Survey Says: We Don't Believe the Hype

By: Philip Stott, Emeritus Professor of Biogeography

Recently, I had a most unexpected, but illuminating, experience. With a local farmer, I was called on to defend genetically modified crops in a major public debate held at a very beautiful cathedral in southern England. The audience of around 300 comprised local school children and their teachers. And the end of the exchange, the audience would vote to determine who 'won' the debate.

The Green opposition was rabid in its denunciation of biotechnology in agriculture. The chair of the debate, a well-known politician and BBC radio personality, assured us that we would be roundly defeated, lucky indeed if we obtained any votes at all.

But when the vote was taken, he was staggered: we won overwhelmingly – by two-thirds. We were further amazed by the outstanding speeches from the floor praising the potential of biotechnology, especially for the developing world. The opposition seemed to be quite shaken by the outcome.

What had happened? The students had, some for the first time, been allowed to hear the voice of reason, sound scientific argument, and down-to-earth practical farming.

This experience has been reinforced many times in schools where I have spoken to the oldest students, including at some of the most famous schools in England, such as Eton and Harrow. The pupils are knowledgeable, thoughtful, skeptical, and open to real science. They do not seem, in any way, to have been duped by the Green hype and rhetoric so unthinkingly peddled day in and day out by our more politically correct media. Indeed, there appears to be a growing distrust of the press on environmental matters -- a clear mismatch between journalistic excitability and the public they claim to serve.

Interestingly, two social surveys -- one in the United Kingdom, the other in Australia -- have also just confirmed a significant decline in general environmental interest.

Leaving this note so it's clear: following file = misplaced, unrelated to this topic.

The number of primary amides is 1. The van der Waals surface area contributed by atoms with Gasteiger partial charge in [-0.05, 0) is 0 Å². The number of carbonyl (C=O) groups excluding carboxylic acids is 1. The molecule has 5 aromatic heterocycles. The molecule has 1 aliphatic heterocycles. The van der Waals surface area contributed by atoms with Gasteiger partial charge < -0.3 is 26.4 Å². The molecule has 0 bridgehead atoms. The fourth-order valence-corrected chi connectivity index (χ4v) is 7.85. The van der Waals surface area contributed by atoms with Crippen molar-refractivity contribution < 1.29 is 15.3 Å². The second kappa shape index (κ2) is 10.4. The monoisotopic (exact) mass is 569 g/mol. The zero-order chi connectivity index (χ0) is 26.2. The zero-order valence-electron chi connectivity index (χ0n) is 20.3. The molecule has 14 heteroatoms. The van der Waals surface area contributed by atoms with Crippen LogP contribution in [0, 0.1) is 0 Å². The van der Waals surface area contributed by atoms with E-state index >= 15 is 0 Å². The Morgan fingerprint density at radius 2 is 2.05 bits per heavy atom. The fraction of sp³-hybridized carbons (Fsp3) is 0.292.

The Australian Bureau of Statistics (ABS) has recorded a fall in concern nationally about the environment from 75% of households in 1992 to 62% in 2001, with only 25% of South Australians and 14% of those living in the Northern Territory willing to donate any time or money to environmental matters.

In the United Kingdom, the figures presented by the new report on British Social Attitudes are even starker. The number of people willing to pay higher prices to defend the environment has fallen from 46% in 1993 to 43% in 2001 and those willing to pay higher taxes from 37% to 31%. Particularly surprising -- given the massive overhyping of global warming in the UK -- only 14% said they would be willing to cut back on their use of the car. And the overall drop in concern is most significant in young adults (18 to 24-year-olds), with support for environmental petitions, for example, falling from 50% in 1993 to a mere 31% in 2001.

These trends are quite extraordinary when one thinks of the constant media coverage of Green issues during the last ten years or so. They clearly demonstrate a remarkable ability on the part of people to see through the distortions and extremes that so mar the debates over topics like climate change and biotechnology.

I have long believed that the hype would eventually backfire. As my wife said the other day: in the 1970s and 1980s, she was terrified by the prospect of a nuclear winter and a plunge into another Ice Age; in the 1990s, it was 'global warming'; today she will just get on with her life and leave the eco-gloomsters to their own fraught world of eco-chondria. We have enough to worry about with genuine problems like terrorism, wars and poverty, thank you very much.

And this is the precise danger of the Kyoto Protocol. After all the hype, when climate doesn't do what has been predicted – that being most likely outcome – where then will be 'scientific' credibility? The baby of sensible and cautious environmental 'science' could well be thrown out with the dirty bath water of foolish exaggeration.

The extreme Greens are increasingly unrepresentative of the very constituency that should be their own. Where there is simple, straight, non-political, hard science teaching in schools and universities; where people are able to hear rational arguments rather than lies and distortions; and where a balanced attitude to real risk replaces a fearful attitude to virtual risk, then the seeds of extreme environmentalism fall on barren ground.

It is surely the moral duty of genuine science and environmental correspondents, science teachers, and writers of popular science to ensure that such a rational and balanced discussion of scientific progress is feasible. We can all conjure up demons and dragons; 'truth' and reality are far tougher assignments.

Philip Stott is Emeritus Professor of Biogeography in the University of London. His latest book, with Dr. Sian Sullivan, is Political Ecology: Science, Myth and Power (Arnold and OUP, 2000).

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